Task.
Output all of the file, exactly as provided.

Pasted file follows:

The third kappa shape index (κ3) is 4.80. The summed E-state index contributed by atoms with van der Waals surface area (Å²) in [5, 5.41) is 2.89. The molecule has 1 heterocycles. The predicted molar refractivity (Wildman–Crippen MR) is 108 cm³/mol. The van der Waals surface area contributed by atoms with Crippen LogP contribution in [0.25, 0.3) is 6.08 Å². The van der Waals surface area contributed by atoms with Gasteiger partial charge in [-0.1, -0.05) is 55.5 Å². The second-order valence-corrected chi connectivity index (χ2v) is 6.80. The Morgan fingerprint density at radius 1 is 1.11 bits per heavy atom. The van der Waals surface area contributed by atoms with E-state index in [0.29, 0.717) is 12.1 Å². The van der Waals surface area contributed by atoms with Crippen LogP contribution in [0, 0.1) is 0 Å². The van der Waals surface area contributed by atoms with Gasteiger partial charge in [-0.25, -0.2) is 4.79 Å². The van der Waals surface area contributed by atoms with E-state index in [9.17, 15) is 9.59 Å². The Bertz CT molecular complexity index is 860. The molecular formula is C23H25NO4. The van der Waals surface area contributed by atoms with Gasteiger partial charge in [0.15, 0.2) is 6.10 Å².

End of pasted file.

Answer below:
The third kappa shape index (κ3) is 4.80. The summed E-state index contributed by atoms with van der Waals surface area (Å²) in [5, 5.41) is 2.89. The molecule has 1 heterocycles. The predicted molar refractivity (Wildman–Crippen MR) is 108 cm³/mol. The van der Waals surface area contributed by atoms with Crippen LogP contribution in [0.25, 0.3) is 6.08 Å². The van der Waals surface area contributed by atoms with Gasteiger partial charge in [-0.1, -0.05) is 55.5 Å². The second-order valence-corrected chi connectivity index (χ2v) is 6.80. The Morgan fingerprint density at radius 1 is 1.11 bits per heavy atom. The van der Waals surface area contributed by atoms with E-state index in [0.29, 0.717) is 12.1 Å². The van der Waals surface area contributed by atoms with Crippen LogP contribution in [0, 0.1) is 0 Å². The van der Waals surface area contributed by atoms with Gasteiger partial charge in [-0.25, -0.2) is 4.79 Å². The van der Waals surface area contributed by atoms with E-state index in [9.17, 15) is 9.59 Å². The Bertz CT molecular complexity index is 860. The molecular formula is C23H25NO4. The van der Waals surface area contributed by atoms with Gasteiger partial charge in [0.15, 0.2) is 6.10 Å².